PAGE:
The modern world hinges on the ability to create better user experience through carefully crafted design.

Month: July 2021

Do Open Medical Records Actually Hurt Patients?

Imagine you’re reading a patient’s note that includes, “the patient is a 72-year-old male admitted for chest pain. He is a poor historian who states his pain began several months ago. . . .” When a resident physician says that a patient is a “poor historian,” Dr. Tiemstra lightly chuckles. If he’s speaking to the resident in person, he pauses the conversation to ask, “remind me, doctor, who is the historian?” An associate professor of clinical family medicine at the University of Illinois College of Medicine, he feels that this is a crucial teaching moment, and he doesn’t let it pass by.

Amusingly, I too came across this verbiage in a note from the emergency department. It stood out to me because I had not come across this term before, and it prompted me to look it up. That’s when I came across Dr. Jeffrey Tiemstra’s article in Academic Medicine in which he argues that this term is “increasingly distasteful.” I’m certainly inclined to agree, and after reading his piece, I was again reminded of the importance of actively listening to the patient’s story and piecing the the history.

The accepted usage of poor historian seems to be to describe a patient who, due to some type of neurological impairment, cannot readily communicate their concerns. However, as Dr. Tiemstra points out, it is often incorrectly applied to patients in the absence of “abnormal neurological findings supporting this label.” Instead, he sees the term being applied “to a patient who was unable to present a medical history in a form the resident could easily digest and record in the time allotted to collect it.”

Under increasing pressure to keep churning through patient visits, it’s certainly not an uncommon sentiment to feel constrained by time. And it’s inevitable that some patients are simply not going to be able to adequately summarize their own concerns and symptoms. After all, they’re not doctors. Patients don’t know how physicians think through a differential diagnosis, and most do not care to know. They just want to feel heard. And they want to feel cared for.

But more time is not the only solution to this. Perhaps, a better solution might be to stop bombarding patients with questions and just shut up and listen. Dr. Rita Charon, the pioneer of narrative medicine, likens listening to patients to reading a mystery novel, listening for the subplots, red herrings, and twists and turns. Just like in English class, she argues that doctors need to do a “close reading” of the patient’s story. When the doctor engages his or her curiosity, it becomes easy to build rapport with patients “while simultaneously obtaining critical data.” It involves a “totally different style of interview” with open ended questions and active listening rather than a barrage of questions aimed at eliciting the most information as quickly as possible.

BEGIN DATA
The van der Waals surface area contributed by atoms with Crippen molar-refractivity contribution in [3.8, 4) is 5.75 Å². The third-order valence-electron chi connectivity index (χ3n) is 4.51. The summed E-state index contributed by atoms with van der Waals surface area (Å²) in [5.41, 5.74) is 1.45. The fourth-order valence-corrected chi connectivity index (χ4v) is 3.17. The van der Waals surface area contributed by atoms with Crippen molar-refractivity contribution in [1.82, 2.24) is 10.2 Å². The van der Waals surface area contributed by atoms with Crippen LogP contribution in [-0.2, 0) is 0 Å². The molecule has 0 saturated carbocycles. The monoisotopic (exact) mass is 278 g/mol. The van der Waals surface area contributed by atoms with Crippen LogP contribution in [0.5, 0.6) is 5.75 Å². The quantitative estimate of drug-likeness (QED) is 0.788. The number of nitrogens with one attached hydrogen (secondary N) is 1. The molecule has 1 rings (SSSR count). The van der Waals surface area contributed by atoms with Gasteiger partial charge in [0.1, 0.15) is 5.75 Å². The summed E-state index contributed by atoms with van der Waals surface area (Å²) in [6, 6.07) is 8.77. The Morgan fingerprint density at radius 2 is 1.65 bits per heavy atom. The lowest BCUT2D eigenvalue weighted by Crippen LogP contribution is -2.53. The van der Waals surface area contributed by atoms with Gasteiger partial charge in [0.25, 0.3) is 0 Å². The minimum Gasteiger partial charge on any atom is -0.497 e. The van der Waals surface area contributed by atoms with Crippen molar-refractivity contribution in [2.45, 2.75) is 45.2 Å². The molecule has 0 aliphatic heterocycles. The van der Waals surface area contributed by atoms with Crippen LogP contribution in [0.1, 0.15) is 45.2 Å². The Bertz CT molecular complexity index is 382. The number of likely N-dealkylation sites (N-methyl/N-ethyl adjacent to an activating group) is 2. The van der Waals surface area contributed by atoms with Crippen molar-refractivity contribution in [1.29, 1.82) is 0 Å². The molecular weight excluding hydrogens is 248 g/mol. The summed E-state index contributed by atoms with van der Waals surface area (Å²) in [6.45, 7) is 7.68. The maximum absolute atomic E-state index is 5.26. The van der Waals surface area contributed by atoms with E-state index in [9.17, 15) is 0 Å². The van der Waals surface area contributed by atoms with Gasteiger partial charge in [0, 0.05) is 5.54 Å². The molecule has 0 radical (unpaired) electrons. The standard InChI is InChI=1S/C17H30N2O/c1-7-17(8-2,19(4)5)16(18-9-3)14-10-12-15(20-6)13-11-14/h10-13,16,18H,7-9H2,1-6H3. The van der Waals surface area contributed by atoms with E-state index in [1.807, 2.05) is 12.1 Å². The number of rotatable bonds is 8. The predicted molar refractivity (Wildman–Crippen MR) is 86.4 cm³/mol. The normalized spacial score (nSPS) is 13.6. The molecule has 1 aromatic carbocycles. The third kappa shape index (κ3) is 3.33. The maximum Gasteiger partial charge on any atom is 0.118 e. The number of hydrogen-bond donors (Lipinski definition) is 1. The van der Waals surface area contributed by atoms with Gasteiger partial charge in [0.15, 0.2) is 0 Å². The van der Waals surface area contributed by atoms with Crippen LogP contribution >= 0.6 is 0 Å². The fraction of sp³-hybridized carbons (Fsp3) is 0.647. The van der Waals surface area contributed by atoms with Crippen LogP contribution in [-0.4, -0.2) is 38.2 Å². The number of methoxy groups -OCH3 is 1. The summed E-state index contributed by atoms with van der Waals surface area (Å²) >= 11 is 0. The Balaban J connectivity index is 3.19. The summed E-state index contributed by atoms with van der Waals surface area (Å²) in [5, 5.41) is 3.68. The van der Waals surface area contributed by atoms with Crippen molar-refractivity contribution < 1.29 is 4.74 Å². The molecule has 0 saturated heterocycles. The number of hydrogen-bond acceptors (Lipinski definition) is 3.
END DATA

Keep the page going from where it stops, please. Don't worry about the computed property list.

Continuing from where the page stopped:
Instead, she says, “you have to be so present, so alert, with your curiosity so intact. . . . And you have to assume that the narrators are going to mislead you. When a patient tells you what happened, you’re going to hear the opposite story from their mother or neighbor.” Dr. Charon argues that “doctors, like readers, have to take in all the different narratives and resist the urge to immediately say which is right with premature certainty.”

Think back to history class. While it may have been a subject that has long ago been shoved aside as an acrid memory, there is one question that is worth answering again. How do we even end up with a specific historical narrative? Well, it’s the historian that endeavors to chronicle the past. And it goes beyond just recording “a simple timeline,” because a good historian “sorts and organizes the past, identifying the important and meaningful events from the trivial, and then interprets the story in order to explain the circumstances of the present.” Sound familiar?

Dr. Tiemstra argues that the patient is not the historian, but rather it is the doctor who is, in fact, the historian.

This entirely flips the script. When the doctor is the historian, their role becomes more than simply documenting what the patient has said. The doctor must “collect the data, sort and organize it, and present it in the history of present illness in such a fashion that it clearly supports and explains [the] differential diagnosis.”

The patient’s narrative, and by extension the doctor’s interpretation of the story, is represented in the medical note.